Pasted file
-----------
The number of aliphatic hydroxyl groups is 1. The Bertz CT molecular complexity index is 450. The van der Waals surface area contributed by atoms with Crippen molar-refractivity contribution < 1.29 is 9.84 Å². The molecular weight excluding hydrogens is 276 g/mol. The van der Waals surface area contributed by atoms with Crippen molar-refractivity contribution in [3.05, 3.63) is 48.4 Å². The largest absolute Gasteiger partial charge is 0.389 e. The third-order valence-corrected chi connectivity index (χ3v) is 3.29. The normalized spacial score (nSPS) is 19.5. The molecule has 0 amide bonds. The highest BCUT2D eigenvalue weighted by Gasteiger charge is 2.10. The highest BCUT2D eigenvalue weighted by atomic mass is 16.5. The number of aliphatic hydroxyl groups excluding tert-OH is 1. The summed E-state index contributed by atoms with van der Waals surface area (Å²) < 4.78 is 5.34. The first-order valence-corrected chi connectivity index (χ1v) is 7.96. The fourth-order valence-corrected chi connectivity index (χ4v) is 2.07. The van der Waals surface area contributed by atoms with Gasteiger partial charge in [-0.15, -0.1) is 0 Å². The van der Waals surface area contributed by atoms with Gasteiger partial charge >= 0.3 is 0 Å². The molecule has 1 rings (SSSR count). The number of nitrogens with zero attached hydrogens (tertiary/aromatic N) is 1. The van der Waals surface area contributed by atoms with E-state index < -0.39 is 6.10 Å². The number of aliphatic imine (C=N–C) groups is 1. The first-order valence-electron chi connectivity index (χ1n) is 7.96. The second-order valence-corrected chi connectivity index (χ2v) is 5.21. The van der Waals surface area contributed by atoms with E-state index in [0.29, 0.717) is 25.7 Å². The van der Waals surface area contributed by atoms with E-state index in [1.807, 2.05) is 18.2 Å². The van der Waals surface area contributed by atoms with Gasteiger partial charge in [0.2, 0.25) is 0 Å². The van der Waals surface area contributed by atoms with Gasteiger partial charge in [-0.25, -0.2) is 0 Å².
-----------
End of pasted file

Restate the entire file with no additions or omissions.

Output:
The number of aliphatic hydroxyl groups is 1. The Bertz CT molecular complexity index is 450. The van der Waals surface area contributed by atoms with Crippen molar-refractivity contribution < 1.29 is 9.84 Å². The molecular weight excluding hydrogens is 276 g/mol. The van der Waals surface area contributed by atoms with Crippen molar-refractivity contribution in [3.05, 3.63) is 48.4 Å². The largest absolute Gasteiger partial charge is 0.389 e. The third-order valence-corrected chi connectivity index (χ3v) is 3.29. The normalized spacial score (nSPS) is 19.5. The molecule has 0 amide bonds. The highest BCUT2D eigenvalue weighted by Gasteiger charge is 2.10. The highest BCUT2D eigenvalue weighted by atomic mass is 16.5. The number of aliphatic hydroxyl groups excluding tert-OH is 1. The summed E-state index contributed by atoms with van der Waals surface area (Å²) < 4.78 is 5.34. The first-order valence-corrected chi connectivity index (χ1v) is 7.96. The fourth-order valence-corrected chi connectivity index (χ4v) is 2.07. The van der Waals surface area contributed by atoms with Gasteiger partial charge in [-0.15, -0.1) is 0 Å². The van der Waals surface area contributed by atoms with Gasteiger partial charge >= 0.3 is 0 Å². The molecule has 1 rings (SSSR count). The number of nitrogens with zero attached hydrogens (tertiary/aromatic N) is 1. The van der Waals surface area contributed by atoms with E-state index < -0.39 is 6.10 Å². The number of aliphatic imine (C=N–C) groups is 1. The first-order valence-electron chi connectivity index (χ1n) is 7.96. The second-order valence-corrected chi connectivity index (χ2v) is 5.21. The van der Waals surface area contributed by atoms with E-state index in [0.29, 0.717) is 25.7 Å². The van der Waals surface area contributed by atoms with E-state index in [1.807, 2.05) is 18.2 Å². The van der Waals surface area contributed by atoms with Gasteiger partial charge in [0.2, 0.25) is 0 Å². The van der Waals surface area contributed by atoms with Gasteiger partial charge in [-0.25, -0.2) is 0 Å².